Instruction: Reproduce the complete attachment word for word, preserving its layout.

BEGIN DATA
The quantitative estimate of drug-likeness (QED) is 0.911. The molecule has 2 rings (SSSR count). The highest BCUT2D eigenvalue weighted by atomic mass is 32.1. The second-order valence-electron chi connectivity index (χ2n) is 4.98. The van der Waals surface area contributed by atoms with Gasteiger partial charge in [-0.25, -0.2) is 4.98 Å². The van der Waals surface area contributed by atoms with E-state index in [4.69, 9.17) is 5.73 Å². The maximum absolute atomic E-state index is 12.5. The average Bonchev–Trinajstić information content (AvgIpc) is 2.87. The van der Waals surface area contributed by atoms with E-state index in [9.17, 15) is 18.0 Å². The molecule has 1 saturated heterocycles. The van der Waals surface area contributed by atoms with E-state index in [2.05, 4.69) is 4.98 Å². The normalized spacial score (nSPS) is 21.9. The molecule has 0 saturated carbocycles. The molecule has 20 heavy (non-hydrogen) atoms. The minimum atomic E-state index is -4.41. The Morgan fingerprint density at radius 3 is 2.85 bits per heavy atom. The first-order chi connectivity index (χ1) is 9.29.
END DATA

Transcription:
The quantitative estimate of drug-likeness (QED) is 0.911. The molecule has 2 rings (SSSR count). The highest BCUT2D eigenvalue weighted by atomic mass is 32.1. The second-order valence-electron chi connectivity index (χ2n) is 4.98. The van der Waals surface area contributed by atoms with Gasteiger partial charge in [-0.25, -0.2) is 4.98 Å². The van der Waals surface area contributed by atoms with E-state index in [4.69, 9.17) is 5.73 Å². The maximum absolute atomic E-state index is 12.5. The average Bonchev–Trinajstić information content (AvgIpc) is 2.87. The van der Waals surface area contributed by atoms with E-state index in [9.17, 15) is 18.0 Å². The molecule has 1 saturated heterocycles. The van der Waals surface area contributed by atoms with E-state index in [2.05, 4.69) is 4.98 Å². The normalized spacial score (nSPS) is 21.9. The molecule has 0 saturated carbocycles. The molecule has 20 heavy (non-hydrogen) atoms. The minimum atomic E-state index is -4.41. The Morgan fingerprint density at radius 3 is 2.85 bits per heavy atom. The first-order chi connectivity index (χ1) is 9.29.